The divorce process usually begins when one spouse files a petition for divorce. The petitioner must satisfy the service of process requirement by notifying his or her spouse of the case filing. This notice, typically delivered in person by a process server, establishes the court’s jurisdiction on the defendant spouse. However, sometimes a spouse cannot be located. In these instances, the court may allow the petitioner to fulfill the notice requirement in other ways.
In New Jersey, when a spouse cannot locate his or her partner, the missing spouse may be served in one of two ways, either by substituted service and service by publication. To request a substituted service of process or service by publication, the petitioner must first satisfy several search requirements.
The petitioner spouse must request permission from the court and show that he or she made a good faith effort to search for the missing spouse. He or she must also conduct diligent inquiries using prepared form letters, including a self-addressed, stamped return envelope.
- Letter of Inquiry to Defendant’s Friends, Family or Employers: These letters must be sent by regular and certified mail with return receipt requested to the missing spouse’s family members, friends, or past employers who may know where he or she is living.
- Letter of Inquiry to the MVC: This letter must be sent to the Motor Vehicle Commission (MVC) in the state where the missing spouse last had a driver’s license, sent by regular mail.
- Letters of Inquiry to Military: These letters must be sent by regular mail to all branches of the military.
- Letter of Inquiry to Postmaster: This letter must be sent to the post office in the town where the missing spouse last resided.
The petitioner should retain copies of the letters and proof of service by Certification to show the court along with an Affidavit of Diligent Search so the Court may see the efforts made to locate and serve the missing spouse. Three weeks after the letters have been mailed, the missing spouse may request substituted service, which, if granted, allows someone other than the sheriff or process server to serve the missing spouse with the summons and complaint.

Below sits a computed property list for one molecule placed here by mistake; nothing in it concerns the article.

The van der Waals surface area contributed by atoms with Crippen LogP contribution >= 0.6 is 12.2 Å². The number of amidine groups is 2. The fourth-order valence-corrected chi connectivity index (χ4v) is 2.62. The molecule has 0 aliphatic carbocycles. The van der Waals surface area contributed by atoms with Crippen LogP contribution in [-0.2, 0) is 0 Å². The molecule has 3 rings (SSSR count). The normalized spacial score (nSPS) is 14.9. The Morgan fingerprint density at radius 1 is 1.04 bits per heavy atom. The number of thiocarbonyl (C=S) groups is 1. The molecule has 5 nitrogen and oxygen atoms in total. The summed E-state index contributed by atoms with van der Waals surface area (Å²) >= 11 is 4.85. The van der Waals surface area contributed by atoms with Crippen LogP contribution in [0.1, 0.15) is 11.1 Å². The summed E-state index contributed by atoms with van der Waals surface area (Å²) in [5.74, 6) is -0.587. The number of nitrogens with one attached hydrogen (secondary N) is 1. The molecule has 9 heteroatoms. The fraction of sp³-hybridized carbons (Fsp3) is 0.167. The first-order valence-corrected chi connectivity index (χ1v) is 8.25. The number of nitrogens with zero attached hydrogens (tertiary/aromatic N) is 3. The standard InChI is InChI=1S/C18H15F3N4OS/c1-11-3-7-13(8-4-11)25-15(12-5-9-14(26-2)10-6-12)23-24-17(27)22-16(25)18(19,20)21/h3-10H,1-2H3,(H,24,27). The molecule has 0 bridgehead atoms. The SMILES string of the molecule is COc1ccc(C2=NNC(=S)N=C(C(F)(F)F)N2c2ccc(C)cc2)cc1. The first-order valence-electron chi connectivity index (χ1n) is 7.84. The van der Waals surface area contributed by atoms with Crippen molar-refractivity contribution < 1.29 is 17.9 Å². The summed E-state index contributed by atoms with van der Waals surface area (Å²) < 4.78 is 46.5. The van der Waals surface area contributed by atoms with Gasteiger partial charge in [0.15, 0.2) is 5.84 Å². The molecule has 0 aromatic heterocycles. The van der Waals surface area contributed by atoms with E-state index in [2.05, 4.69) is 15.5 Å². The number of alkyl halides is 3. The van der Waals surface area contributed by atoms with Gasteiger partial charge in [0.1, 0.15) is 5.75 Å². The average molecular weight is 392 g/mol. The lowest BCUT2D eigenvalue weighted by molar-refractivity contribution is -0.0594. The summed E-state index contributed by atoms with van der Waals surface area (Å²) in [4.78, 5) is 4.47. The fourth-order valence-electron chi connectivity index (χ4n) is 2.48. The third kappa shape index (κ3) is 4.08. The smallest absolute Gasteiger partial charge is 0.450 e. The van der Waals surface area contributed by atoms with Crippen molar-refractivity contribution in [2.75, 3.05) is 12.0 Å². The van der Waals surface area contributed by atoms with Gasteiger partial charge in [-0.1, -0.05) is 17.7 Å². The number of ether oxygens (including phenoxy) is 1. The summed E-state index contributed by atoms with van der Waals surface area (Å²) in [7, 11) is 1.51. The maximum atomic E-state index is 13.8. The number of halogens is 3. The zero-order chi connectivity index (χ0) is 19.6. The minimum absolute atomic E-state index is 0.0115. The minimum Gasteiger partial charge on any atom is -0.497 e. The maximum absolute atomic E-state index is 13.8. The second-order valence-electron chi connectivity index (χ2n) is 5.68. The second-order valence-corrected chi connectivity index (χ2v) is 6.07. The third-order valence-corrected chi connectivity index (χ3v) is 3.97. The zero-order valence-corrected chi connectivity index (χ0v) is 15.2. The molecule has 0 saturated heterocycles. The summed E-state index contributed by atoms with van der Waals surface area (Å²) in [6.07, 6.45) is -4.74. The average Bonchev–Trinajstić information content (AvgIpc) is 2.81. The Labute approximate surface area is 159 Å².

Service by Publication
If the petitioner does not know anyone who can be appointed for substituted service on the missing spouse, he or she may request the court to allow service by publication. If the court grants the request, the petitioner may give the missing spouse constructive notice by publishing the information in a newspaper. The court will determine in which paper the notice will be published, normally where the action is filed but it may also be in the area of the last known address. If the missing spouse does not respond after the notice has been published, the court will order a divorce by default.
Woodbridge Divorce Lawyers at Lyons & Associates, P.C. Advise Clients on Divorce by Publication
If you cannot locate your spouse, you may be able to get a divorce by publication, which takes approximately two months in New Jersey. It is therefore important to contact the Woodbridge divorce lawyers at Lyons & Associates, P.C. to discuss your case as soon as possible. From our office in Somerville, New Jersey, we represent clients throughout the state, including Somerville, Somerset, Morristown, Parsippany, Rockaway, Short Hills, Chatham, Randolph, Madison, Morris Plains, and Woodbridge. Contact us online or call us at 908-575-9777 to schedule a free consultation.